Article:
Allosteric Inhibition of factor xiiia. Non-Saccharide Glycosaminoglycan Mimetics, but not Glycosaminoglycans, Exhibit Promising Inhibition Profile

Funding Source

National Institutes of Health

Grant Number

HL107152, HL090586


College of Pharmacy

Document Type


Publication Date



Factor XIIIa (FXIIIa) is a transglutaminase that catalyzes the last step in the coagulation process. Orthostery is the only approach that has been exploited to design FXIIIa inhibitors. Yet, allosteric inhibition of FXIIIa is a paradigm that may offer a key advantage of controlled inhibition over orthosteric inhibition. Such an approach is likely to lead to novel FXIIIa inhibitors that do not carry bleeding risks. We reasoned that targeting a collection of basic amino acid residues distant from FXIIIa's active site by using sulfated glycosaminoglycans (GAGs) or non-saccharide GAG mimetics (NSGMs) would lead to the discovery of the first allosteric FXIIIa inhibitors. We tested a library of 22 variably sulfated GAGs and NSGMs against human FXIIIa to discover promising hits. Interestingly, although some GAGs bound to FXIIIa better than NSGMs, no GAG displayed any inhibition. An undecasulfated quercetin analog was found to inhibit FXIIIa with reasonable potency (efficacy of 98%). Michaelis-Menten kinetic studies revealed an allosteric mechanism of inhibition. Fluorescence studies confirmed close correspondence between binding affinity and inhibition potency, as expected for an allosteric process. The inhibitor was reversible and at least 9-fold- and 26-fold selective over two GAG-binding proteins factor Xa (efficacy of 71%) and thrombin, respectively, and at least 27-fold selective over a cysteine protease papain. The inhibitor also inhibited the FXIIIa-mediated polymerization of fibrin in vitro. Overall, our work presents the proof-of-principle that FXIIIa can be allosterically modulated by sulfated non-saccharide agents much smaller than GAGs, which should enable the design of selective and safe anticoagulants.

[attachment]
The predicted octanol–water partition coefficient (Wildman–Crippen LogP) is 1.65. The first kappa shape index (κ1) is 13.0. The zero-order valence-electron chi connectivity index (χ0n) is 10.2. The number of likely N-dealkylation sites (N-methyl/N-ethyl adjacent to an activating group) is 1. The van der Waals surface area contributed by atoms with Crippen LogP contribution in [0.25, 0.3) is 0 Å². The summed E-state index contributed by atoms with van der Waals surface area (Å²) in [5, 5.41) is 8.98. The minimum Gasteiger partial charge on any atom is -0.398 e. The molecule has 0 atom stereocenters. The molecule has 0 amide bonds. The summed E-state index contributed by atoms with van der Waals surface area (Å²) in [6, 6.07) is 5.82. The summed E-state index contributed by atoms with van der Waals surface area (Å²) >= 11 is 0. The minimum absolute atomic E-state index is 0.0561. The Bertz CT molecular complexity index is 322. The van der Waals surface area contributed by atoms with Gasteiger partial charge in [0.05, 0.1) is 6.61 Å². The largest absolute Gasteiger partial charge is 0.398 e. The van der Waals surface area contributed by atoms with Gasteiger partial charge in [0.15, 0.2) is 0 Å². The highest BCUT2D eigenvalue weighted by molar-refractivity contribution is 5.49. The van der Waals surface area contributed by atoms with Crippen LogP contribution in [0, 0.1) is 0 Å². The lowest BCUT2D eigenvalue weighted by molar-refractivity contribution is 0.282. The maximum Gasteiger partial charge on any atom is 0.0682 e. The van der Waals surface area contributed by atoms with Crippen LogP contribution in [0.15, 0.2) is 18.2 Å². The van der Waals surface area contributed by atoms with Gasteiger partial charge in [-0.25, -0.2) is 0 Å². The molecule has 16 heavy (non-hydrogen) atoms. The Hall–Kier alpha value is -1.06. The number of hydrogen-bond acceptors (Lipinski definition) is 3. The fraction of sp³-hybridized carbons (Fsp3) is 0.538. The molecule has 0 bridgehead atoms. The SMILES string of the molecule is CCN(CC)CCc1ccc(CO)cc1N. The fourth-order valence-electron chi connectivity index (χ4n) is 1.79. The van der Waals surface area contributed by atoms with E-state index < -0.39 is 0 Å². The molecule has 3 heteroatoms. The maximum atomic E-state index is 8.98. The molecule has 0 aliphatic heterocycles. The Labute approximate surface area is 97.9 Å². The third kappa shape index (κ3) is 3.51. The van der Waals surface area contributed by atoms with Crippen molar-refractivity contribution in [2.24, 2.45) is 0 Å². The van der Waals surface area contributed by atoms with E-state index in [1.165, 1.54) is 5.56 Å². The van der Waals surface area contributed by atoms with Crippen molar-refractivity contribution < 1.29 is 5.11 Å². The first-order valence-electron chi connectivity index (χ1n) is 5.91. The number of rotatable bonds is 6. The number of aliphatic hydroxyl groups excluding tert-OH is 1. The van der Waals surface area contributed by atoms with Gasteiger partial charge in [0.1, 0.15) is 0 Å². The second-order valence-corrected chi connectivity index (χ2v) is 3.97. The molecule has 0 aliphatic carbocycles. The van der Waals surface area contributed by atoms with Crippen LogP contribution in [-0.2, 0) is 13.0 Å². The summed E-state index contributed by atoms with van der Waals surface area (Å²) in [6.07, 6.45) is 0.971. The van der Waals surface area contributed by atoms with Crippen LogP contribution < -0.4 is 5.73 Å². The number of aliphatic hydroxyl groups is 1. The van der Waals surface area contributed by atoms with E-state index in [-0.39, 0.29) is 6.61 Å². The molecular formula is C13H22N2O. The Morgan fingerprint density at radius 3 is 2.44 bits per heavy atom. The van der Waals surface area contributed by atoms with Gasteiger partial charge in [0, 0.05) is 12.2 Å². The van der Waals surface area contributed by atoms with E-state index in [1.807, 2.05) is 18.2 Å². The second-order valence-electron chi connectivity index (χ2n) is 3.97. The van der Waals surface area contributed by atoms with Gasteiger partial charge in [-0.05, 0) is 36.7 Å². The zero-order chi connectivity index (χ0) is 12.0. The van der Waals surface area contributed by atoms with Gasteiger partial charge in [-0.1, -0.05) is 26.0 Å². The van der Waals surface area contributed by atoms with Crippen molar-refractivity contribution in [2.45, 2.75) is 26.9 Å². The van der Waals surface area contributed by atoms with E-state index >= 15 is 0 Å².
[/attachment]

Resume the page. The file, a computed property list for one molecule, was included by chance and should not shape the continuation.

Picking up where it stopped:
DOI: 10.1371/journal.pone.0160189

PubMed ID: 27467511

Funding text

This work was funded by grants HL107152 and HL090586 from the National Institutes of Health toURD and the 2016 Nancy and Donald Abraham Postdoctoral Award to RAAH.